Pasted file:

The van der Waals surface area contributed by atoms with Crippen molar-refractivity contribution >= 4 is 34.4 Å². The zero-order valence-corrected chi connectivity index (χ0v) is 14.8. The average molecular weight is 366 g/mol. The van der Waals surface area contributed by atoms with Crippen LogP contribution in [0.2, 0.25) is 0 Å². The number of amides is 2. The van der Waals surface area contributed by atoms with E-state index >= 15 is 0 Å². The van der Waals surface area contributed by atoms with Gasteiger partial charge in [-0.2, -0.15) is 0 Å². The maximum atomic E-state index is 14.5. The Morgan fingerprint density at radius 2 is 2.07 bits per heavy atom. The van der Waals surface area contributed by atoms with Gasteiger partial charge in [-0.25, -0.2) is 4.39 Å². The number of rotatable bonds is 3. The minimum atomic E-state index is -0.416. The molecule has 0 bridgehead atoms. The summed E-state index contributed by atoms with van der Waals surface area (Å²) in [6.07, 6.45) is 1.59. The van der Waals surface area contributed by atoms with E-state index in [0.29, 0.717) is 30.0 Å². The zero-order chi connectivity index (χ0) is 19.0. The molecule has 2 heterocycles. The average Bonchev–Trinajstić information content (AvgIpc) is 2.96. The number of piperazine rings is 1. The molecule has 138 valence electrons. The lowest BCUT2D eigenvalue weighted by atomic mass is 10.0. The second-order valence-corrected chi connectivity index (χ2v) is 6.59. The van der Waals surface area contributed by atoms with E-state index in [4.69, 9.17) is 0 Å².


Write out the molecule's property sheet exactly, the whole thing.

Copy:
The van der Waals surface area contributed by atoms with Crippen molar-refractivity contribution >= 4 is 34.4 Å². The zero-order valence-corrected chi connectivity index (χ0v) is 14.8. The average molecular weight is 366 g/mol. The van der Waals surface area contributed by atoms with Crippen LogP contribution in [0.2, 0.25) is 0 Å². The number of amides is 2. The van der Waals surface area contributed by atoms with E-state index >= 15 is 0 Å². The van der Waals surface area contributed by atoms with Gasteiger partial charge in [-0.2, -0.15) is 0 Å². The maximum atomic E-state index is 14.5. The Morgan fingerprint density at radius 2 is 2.07 bits per heavy atom. The van der Waals surface area contributed by atoms with Gasteiger partial charge in [-0.25, -0.2) is 4.39 Å². The number of rotatable bonds is 3. The minimum atomic E-state index is -0.416. The molecule has 0 bridgehead atoms. The summed E-state index contributed by atoms with van der Waals surface area (Å²) in [6.07, 6.45) is 1.59. The van der Waals surface area contributed by atoms with E-state index in [0.29, 0.717) is 30.0 Å². The zero-order chi connectivity index (χ0) is 19.0. The molecule has 2 heterocycles. The average Bonchev–Trinajstić information content (AvgIpc) is 2.96. The number of piperazine rings is 1. The molecule has 138 valence electrons. The lowest BCUT2D eigenvalue weighted by atomic mass is 10.0. The second-order valence-corrected chi connectivity index (χ2v) is 6.59. The van der Waals surface area contributed by atoms with E-state index in [4.69, 9.17) is 0 Å².